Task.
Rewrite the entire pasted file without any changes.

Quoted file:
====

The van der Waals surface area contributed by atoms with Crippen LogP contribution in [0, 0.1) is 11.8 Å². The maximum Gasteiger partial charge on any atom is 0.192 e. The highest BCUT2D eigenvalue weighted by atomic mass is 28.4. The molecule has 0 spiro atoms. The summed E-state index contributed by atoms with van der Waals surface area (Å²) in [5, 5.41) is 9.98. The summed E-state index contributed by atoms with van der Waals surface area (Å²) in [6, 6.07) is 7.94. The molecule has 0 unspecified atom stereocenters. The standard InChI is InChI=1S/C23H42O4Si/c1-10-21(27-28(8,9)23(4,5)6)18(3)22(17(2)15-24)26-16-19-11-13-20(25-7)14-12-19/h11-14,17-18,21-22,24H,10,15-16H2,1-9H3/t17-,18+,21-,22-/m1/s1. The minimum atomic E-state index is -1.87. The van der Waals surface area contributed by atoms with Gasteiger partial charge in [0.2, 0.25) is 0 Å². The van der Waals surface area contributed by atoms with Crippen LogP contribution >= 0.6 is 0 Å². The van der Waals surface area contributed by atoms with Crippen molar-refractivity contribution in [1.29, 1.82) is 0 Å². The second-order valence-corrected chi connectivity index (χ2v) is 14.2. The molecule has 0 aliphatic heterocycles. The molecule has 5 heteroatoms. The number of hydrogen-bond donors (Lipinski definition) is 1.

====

The van der Waals surface area contributed by atoms with Crippen LogP contribution in [0, 0.1) is 11.8 Å². The maximum Gasteiger partial charge on any atom is 0.192 e. The highest BCUT2D eigenvalue weighted by atomic mass is 28.4. The molecule has 0 spiro atoms. The summed E-state index contributed by atoms with van der Waals surface area (Å²) in [5, 5.41) is 9.98. The summed E-state index contributed by atoms with van der Waals surface area (Å²) in [6, 6.07) is 7.94. The molecule has 0 unspecified atom stereocenters. The standard InChI is InChI=1S/C23H42O4Si/c1-10-21(27-28(8,9)23(4,5)6)18(3)22(17(2)15-24)26-16-19-11-13-20(25-7)14-12-19/h11-14,17-18,21-22,24H,10,15-16H2,1-9H3/t17-,18+,21-,22-/m1/s1. The minimum atomic E-state index is -1.87. The van der Waals surface area contributed by atoms with Gasteiger partial charge in [0.2, 0.25) is 0 Å². The van der Waals surface area contributed by atoms with Crippen LogP contribution >= 0.6 is 0 Å². The van der Waals surface area contributed by atoms with Crippen molar-refractivity contribution in [1.29, 1.82) is 0 Å². The second-order valence-corrected chi connectivity index (χ2v) is 14.2. The molecule has 0 aliphatic heterocycles. The molecule has 5 heteroatoms. The number of hydrogen-bond donors (Lipinski definition) is 1.